Don’t let the change back to standard time this Saturday impair your driving skills, says ICBC.
The insurance company is tellin drivers that moving the time back an hour can disrupt sleeping patterns and make you drowsy behind the wheel.
“There is a 10 per cent increase in the average number of crashes in the Lower Mainland during the late afternoon commute in the two weeks following the end of Daylight Saving Time compared to the two weeks prior to the change,” said Dr. John Vavrik, a psychologist with ICBC. “We see this crash rate increase slightly outside of the Lower Mainland, where road conditions can become more challenging earlier in the season.”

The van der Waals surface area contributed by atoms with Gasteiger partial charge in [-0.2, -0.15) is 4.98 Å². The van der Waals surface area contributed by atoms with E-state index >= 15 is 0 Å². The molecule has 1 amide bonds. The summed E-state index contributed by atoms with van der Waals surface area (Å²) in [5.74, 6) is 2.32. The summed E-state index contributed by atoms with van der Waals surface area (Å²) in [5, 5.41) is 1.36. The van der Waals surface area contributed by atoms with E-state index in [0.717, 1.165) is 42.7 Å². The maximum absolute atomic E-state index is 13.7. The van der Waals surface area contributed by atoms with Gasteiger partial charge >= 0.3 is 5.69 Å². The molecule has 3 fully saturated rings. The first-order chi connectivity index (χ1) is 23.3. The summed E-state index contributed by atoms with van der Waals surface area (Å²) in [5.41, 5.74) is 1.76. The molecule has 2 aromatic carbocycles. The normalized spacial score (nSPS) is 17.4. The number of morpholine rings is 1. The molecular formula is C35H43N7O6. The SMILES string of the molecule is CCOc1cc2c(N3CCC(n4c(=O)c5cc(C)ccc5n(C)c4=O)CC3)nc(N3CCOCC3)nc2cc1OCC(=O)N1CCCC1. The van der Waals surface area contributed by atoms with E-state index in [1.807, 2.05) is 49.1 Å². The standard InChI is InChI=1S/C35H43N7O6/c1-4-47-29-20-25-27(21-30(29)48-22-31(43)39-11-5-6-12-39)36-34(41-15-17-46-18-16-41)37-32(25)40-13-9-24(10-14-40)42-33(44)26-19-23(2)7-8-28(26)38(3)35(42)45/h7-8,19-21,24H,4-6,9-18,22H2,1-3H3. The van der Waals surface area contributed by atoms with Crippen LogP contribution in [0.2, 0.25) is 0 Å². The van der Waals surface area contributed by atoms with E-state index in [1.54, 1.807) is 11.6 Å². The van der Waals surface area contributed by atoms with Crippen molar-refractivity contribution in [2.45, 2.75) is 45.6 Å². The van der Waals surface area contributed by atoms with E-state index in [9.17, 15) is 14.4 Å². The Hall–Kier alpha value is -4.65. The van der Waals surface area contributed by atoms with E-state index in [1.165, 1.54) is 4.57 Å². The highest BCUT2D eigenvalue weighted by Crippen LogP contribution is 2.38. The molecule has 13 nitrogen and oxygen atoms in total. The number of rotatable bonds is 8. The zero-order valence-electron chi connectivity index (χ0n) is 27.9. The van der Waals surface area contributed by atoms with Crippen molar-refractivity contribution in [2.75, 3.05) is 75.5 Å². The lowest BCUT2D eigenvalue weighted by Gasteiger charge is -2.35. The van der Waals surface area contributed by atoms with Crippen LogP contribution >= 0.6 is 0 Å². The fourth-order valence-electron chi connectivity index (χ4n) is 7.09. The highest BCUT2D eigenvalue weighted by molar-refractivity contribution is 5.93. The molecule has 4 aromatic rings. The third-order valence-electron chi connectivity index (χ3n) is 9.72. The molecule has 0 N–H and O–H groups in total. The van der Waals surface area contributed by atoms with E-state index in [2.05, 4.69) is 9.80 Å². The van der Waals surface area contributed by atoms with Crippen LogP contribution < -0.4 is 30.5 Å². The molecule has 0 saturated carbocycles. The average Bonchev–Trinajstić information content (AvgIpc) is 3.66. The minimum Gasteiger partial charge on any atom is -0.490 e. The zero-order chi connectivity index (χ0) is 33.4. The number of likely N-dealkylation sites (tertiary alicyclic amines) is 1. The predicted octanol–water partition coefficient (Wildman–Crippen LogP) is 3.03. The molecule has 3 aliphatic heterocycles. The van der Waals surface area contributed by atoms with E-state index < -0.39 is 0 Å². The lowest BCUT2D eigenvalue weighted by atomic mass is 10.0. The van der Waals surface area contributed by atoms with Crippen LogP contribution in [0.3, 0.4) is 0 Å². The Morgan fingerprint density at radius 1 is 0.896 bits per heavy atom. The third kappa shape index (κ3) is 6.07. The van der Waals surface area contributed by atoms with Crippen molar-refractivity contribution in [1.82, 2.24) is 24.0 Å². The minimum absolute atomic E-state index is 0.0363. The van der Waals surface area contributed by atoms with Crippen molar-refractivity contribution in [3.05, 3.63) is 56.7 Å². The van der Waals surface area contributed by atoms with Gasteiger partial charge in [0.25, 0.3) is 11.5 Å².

While the fall time change means we have the chance to get an extra hour of sleep, according to an ICBC survey, 30 per cent of drivers overcompensate for that extra hour of sleep by staying up later and therefore losing any potential benefit of that opportunity.
“We rationalize that extra hour – many of us think that since we’re going to get an additional hour of sleep we can stay awake longer or drive home later, but we actually end up feeling more tired and less alert,” said Vavrik.